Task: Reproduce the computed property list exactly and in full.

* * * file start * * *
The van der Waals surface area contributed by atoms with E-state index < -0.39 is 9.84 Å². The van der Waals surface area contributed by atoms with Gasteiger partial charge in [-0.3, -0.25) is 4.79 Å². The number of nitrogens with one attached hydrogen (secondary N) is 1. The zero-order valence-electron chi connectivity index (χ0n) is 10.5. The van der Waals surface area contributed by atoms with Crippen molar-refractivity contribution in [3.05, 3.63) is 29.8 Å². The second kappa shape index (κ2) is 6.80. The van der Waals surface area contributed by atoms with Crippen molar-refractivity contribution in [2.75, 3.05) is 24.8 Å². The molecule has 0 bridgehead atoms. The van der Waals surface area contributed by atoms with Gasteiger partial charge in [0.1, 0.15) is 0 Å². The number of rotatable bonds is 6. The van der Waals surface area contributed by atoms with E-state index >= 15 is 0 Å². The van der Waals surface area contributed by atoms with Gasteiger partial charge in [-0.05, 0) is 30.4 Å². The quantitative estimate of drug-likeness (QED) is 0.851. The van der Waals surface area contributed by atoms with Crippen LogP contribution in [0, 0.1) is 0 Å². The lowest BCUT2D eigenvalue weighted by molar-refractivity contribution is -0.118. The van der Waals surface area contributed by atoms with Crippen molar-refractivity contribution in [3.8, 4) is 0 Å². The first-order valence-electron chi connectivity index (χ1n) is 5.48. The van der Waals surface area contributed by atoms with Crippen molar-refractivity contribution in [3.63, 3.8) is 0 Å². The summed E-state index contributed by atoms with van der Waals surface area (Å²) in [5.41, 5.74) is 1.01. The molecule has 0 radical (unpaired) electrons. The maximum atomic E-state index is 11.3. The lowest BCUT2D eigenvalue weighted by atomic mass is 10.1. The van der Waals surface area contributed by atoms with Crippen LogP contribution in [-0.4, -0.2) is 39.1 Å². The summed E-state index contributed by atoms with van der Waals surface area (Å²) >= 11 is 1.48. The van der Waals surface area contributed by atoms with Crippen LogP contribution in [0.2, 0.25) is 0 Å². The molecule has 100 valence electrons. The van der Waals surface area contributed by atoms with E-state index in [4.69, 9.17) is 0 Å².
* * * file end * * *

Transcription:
The van der Waals surface area contributed by atoms with E-state index < -0.39 is 9.84 Å². The van der Waals surface area contributed by atoms with Gasteiger partial charge in [-0.3, -0.25) is 4.79 Å². The number of nitrogens with one attached hydrogen (secondary N) is 1. The zero-order valence-electron chi connectivity index (χ0n) is 10.5. The van der Waals surface area contributed by atoms with Crippen molar-refractivity contribution in [3.05, 3.63) is 29.8 Å². The second kappa shape index (κ2) is 6.80. The van der Waals surface area contributed by atoms with Crippen molar-refractivity contribution in [2.75, 3.05) is 24.8 Å². The molecule has 0 bridgehead atoms. The van der Waals surface area contributed by atoms with Gasteiger partial charge in [0.1, 0.15) is 0 Å². The number of rotatable bonds is 6. The van der Waals surface area contributed by atoms with E-state index >= 15 is 0 Å². The van der Waals surface area contributed by atoms with Gasteiger partial charge in [-0.05, 0) is 30.4 Å². The quantitative estimate of drug-likeness (QED) is 0.851. The van der Waals surface area contributed by atoms with Crippen LogP contribution in [0, 0.1) is 0 Å². The lowest BCUT2D eigenvalue weighted by molar-refractivity contribution is -0.118. The van der Waals surface area contributed by atoms with Crippen molar-refractivity contribution in [3.8, 4) is 0 Å². The first-order valence-electron chi connectivity index (χ1n) is 5.48. The van der Waals surface area contributed by atoms with Crippen molar-refractivity contribution in [3.63, 3.8) is 0 Å². The summed E-state index contributed by atoms with van der Waals surface area (Å²) in [5.41, 5.74) is 1.01. The molecule has 0 radical (unpaired) electrons. The maximum atomic E-state index is 11.3. The lowest BCUT2D eigenvalue weighted by atomic mass is 10.1. The van der Waals surface area contributed by atoms with Crippen LogP contribution in [-0.4, -0.2) is 39.1 Å². The summed E-state index contributed by atoms with van der Waals surface area (Å²) >= 11 is 1.48. The van der Waals surface area contributed by atoms with Crippen LogP contribution in [0.2, 0.25) is 0 Å². The molecule has 100 valence electrons. The van der Waals surface area contributed by atoms with E-state index in [4.69, 9.17) is 0 Å².